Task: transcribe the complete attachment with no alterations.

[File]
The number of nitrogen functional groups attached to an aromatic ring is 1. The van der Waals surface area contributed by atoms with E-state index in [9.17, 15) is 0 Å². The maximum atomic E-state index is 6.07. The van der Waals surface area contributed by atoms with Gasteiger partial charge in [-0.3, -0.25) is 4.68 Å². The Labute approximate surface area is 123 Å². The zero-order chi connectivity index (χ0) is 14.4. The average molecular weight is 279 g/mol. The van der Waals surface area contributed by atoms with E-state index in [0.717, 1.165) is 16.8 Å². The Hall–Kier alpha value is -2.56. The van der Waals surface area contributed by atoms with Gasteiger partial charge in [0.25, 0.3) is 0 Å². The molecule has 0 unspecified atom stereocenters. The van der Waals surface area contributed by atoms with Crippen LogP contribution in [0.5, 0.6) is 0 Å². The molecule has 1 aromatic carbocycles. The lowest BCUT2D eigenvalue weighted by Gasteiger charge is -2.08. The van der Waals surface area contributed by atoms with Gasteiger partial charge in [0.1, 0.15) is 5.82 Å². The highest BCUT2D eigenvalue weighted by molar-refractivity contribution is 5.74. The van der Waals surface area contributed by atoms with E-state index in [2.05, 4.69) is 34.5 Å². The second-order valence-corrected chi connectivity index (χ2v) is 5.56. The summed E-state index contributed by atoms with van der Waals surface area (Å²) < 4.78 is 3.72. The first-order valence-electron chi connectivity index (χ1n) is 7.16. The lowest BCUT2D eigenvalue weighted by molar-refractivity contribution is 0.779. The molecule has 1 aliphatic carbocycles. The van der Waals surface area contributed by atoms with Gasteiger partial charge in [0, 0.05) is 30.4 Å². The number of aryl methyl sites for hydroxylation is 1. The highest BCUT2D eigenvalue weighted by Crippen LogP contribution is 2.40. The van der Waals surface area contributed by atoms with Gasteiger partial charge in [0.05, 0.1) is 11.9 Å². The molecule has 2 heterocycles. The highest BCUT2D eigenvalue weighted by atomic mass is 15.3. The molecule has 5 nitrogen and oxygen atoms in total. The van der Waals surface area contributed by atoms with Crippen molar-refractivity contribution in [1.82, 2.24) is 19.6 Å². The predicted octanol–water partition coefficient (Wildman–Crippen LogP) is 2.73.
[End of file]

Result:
The number of nitrogen functional groups attached to an aromatic ring is 1. The van der Waals surface area contributed by atoms with E-state index in [9.17, 15) is 0 Å². The maximum atomic E-state index is 6.07. The van der Waals surface area contributed by atoms with Gasteiger partial charge in [-0.3, -0.25) is 4.68 Å². The Labute approximate surface area is 123 Å². The zero-order chi connectivity index (χ0) is 14.4. The average molecular weight is 279 g/mol. The van der Waals surface area contributed by atoms with E-state index in [0.717, 1.165) is 16.8 Å². The Hall–Kier alpha value is -2.56. The van der Waals surface area contributed by atoms with Gasteiger partial charge in [0.25, 0.3) is 0 Å². The molecule has 0 unspecified atom stereocenters. The van der Waals surface area contributed by atoms with Crippen LogP contribution in [0.5, 0.6) is 0 Å². The molecule has 1 aromatic carbocycles. The lowest BCUT2D eigenvalue weighted by Gasteiger charge is -2.08. The van der Waals surface area contributed by atoms with Gasteiger partial charge in [0.1, 0.15) is 5.82 Å². The highest BCUT2D eigenvalue weighted by molar-refractivity contribution is 5.74. The van der Waals surface area contributed by atoms with E-state index in [2.05, 4.69) is 34.5 Å². The second-order valence-corrected chi connectivity index (χ2v) is 5.56. The summed E-state index contributed by atoms with van der Waals surface area (Å²) < 4.78 is 3.72. The first-order valence-electron chi connectivity index (χ1n) is 7.16. The lowest BCUT2D eigenvalue weighted by molar-refractivity contribution is 0.779. The molecule has 1 aliphatic carbocycles. The van der Waals surface area contributed by atoms with Gasteiger partial charge in [0, 0.05) is 30.4 Å². The number of aryl methyl sites for hydroxylation is 1. The highest BCUT2D eigenvalue weighted by Crippen LogP contribution is 2.40. The van der Waals surface area contributed by atoms with Gasteiger partial charge in [0.05, 0.1) is 11.9 Å². The molecule has 2 heterocycles. The highest BCUT2D eigenvalue weighted by atomic mass is 15.3. The molecule has 5 nitrogen and oxygen atoms in total. The van der Waals surface area contributed by atoms with Crippen molar-refractivity contribution in [1.82, 2.24) is 19.6 Å². The predicted octanol–water partition coefficient (Wildman–Crippen LogP) is 2.73.